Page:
(i) Proof of a Cause of Action Involving Wrongdoing

The claimant must be the victim of a wrong which was committed by the defendant. It is not necessary to show that any enrichment was obtained by the defendant at the claimant’s expense or that the claimant can found his or her claim on a recognized ground of restitution. It is sufficient that the claimant can sue the defendant for the commission of a wrong.

(ii) The Wrong Triggers Gain-Based Remedies

The wrong must have been of a type which has been recognized as triggering gain-based remedies. Questions of policy need to be examined carefully to determine whether the award of a gain-based remedy is appropriate as a response to the commission of that type of wrong.

(iii) The Defendant Obtained a Benefit

The defendant must have obtained a benefit as a result of the commission of the wrong, for without proof of such a benefit it will not be possible to award the claimant any gain-based remedy.[1] To determine whether the defendant has been benefited for the purposes of a restitutionary claim founded on wrongdoing, the definition of enrichment which is applicable to an action founded on the reversal of unjust enrichment should apply.[2] This means that the defendant must have received an objective benefit which it is not possible to devalue subjectively, for example because the enrichment is incontrovertibly beneficial, requested or freely accepted. That the principle of subjective devaluation is applicable where a restitutionary claim is founded on the commission of a wrong was recognized by the Court of Appeal in Ministry of Defence v Ashman.8 Usually, however, where the defendant has committed a wrong the defendant will have obtained money, which is incontrovertibly beneficial. One issue of particular controversy concerns whether gain-based remedies for wrongs are confined to where the defendant obtains a positive benefit from the commission of a wrong or whether it can encompass a negative benefit, such as money saved. The House of Lords in Attorney-General v Blake[3] [4] appeared to assume that gain-based remedies are confined to depriving the defendant of benefits actually received, by focusing on the recovery of profits. But there is no reason why the defendant should not be required to make restitution of money saved by the commission of a wrong, and a number of cases have awarded a gain-based remedy in such circumstances.[5]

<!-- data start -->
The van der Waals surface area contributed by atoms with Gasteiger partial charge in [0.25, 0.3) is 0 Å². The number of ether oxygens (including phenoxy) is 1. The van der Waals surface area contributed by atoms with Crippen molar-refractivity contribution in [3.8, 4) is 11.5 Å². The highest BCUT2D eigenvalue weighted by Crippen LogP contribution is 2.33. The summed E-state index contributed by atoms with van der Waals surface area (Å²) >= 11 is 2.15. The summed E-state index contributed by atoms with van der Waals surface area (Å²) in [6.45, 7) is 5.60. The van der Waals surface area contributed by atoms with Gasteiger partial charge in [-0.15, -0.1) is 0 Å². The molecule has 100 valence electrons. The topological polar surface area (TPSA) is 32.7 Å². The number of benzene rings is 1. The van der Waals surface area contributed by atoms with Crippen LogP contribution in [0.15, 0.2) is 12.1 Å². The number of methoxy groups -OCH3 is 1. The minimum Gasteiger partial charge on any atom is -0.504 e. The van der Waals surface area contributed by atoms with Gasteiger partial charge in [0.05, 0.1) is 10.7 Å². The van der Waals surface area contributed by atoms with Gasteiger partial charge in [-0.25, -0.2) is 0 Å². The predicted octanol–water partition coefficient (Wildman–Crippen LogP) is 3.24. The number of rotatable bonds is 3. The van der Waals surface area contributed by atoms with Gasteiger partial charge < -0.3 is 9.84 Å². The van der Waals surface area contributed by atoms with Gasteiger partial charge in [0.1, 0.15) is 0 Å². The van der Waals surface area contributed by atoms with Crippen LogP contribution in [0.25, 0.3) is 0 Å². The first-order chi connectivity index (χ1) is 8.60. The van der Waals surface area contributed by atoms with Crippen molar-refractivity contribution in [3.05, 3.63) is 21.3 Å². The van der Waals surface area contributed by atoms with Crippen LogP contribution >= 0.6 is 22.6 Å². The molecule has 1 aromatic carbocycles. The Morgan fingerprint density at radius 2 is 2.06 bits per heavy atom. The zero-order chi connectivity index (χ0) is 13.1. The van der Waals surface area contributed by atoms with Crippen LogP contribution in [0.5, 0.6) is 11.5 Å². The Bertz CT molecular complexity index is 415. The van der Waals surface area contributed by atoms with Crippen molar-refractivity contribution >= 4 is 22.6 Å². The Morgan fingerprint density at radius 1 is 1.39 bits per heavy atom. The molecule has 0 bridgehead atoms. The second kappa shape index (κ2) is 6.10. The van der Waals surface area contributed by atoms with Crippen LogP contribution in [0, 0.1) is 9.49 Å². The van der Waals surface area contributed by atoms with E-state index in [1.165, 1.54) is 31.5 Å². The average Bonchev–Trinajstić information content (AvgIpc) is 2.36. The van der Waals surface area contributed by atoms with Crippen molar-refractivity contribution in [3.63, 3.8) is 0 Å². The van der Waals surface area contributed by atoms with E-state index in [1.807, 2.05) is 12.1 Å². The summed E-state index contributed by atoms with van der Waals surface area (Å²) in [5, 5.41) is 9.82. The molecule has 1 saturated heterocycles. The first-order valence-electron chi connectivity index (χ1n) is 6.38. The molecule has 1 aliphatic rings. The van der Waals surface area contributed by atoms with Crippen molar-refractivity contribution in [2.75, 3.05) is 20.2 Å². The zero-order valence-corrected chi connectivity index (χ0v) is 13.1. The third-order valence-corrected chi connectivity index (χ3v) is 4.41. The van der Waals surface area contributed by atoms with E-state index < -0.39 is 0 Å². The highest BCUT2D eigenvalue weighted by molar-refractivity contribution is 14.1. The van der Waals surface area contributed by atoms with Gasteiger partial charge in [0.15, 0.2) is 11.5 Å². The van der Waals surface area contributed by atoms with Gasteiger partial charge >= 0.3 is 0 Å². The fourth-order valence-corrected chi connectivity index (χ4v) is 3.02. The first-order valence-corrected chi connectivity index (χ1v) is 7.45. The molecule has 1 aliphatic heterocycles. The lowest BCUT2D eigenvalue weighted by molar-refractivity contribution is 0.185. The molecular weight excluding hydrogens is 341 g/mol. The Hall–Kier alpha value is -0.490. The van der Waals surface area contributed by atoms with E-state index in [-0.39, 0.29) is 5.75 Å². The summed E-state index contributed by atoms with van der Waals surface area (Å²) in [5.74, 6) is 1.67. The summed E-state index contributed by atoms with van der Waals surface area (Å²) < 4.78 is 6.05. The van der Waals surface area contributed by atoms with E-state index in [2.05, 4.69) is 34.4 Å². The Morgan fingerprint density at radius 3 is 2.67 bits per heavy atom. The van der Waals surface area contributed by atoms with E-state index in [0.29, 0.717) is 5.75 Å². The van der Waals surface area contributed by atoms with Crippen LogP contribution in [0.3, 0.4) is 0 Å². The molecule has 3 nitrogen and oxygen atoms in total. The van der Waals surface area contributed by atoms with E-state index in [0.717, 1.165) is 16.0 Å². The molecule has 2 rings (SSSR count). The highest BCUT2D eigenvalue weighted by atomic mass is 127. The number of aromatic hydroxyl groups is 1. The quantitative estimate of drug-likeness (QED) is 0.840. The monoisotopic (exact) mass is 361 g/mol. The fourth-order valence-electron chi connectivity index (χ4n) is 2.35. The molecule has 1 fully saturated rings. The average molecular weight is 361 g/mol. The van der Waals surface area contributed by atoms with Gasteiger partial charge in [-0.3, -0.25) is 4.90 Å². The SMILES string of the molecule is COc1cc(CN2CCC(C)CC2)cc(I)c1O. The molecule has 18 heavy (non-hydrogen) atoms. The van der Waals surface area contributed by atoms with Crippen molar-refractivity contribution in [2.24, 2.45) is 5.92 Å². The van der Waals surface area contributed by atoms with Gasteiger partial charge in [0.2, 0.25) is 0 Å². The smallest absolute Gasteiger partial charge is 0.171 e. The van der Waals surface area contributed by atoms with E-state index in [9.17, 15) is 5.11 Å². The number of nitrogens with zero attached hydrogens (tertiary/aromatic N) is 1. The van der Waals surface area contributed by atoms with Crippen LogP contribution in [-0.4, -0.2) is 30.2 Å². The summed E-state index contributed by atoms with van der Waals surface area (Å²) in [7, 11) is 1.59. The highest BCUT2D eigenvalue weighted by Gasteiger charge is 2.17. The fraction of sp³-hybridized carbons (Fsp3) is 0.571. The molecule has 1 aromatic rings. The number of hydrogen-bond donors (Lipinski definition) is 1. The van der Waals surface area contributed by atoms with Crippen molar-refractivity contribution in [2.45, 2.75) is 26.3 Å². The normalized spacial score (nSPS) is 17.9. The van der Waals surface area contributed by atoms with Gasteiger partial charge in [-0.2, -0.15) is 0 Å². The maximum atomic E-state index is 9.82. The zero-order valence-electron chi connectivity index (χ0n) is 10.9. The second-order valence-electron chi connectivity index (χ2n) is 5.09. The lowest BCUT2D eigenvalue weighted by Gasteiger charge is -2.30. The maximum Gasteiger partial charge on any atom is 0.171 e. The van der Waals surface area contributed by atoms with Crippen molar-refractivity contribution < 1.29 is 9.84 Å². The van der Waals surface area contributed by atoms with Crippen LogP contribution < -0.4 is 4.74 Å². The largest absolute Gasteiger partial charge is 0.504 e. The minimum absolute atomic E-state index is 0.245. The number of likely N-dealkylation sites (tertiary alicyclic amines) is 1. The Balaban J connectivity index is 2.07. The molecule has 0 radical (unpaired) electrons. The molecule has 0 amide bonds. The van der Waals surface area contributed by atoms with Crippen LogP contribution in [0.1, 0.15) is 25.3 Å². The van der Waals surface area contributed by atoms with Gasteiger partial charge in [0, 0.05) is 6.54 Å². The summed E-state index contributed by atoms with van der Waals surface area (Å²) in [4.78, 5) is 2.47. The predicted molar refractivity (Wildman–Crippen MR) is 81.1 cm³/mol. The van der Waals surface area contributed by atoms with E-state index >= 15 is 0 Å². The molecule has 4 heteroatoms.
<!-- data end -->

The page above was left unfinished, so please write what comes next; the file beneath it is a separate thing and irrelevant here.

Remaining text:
It follows from this analysis that the underlying cause of action for a claim of restitution for wrongs is the wrong itself and is not founded on the unjust enrichment of the defendant. In other words, the defendant’s liability to make restitution to the claimant is a secondary liability which is parasitic on the primary obligation not to commit the wrong.[6]

  • [1] Hambly v Trott (1776) 1 Cowp 371, 376; 98 ER 1136, 1139 (Lord Mansfield).
  • [2] See Chapter 4 above. 8 [1993] 2 EGLR 102.
  • [3] [2001] 1 AC 268, 284 (Lord Nicholls).
  • [4] See further pp 448 and 480, below, concerning restitution for torts and restitution for breach of contractrespectively.
  • [5] See, in particular, Experience Hendrix LLC v PPX Enterprises Inc [2003] EWCA Civ 323, [2003] 1 All ER(Comm) 830, 840 (Mance LJ). See p 478, below.
  • [6] D Friedmann, ‘Restitution for Wrongs: The Basis of Liability’ in W Cornish, R Nolan, J O’Sullivan, andG Virgo (eds), Restitution: Past, Present and Future (Oxford: Hart Publishing, 1998), 133.
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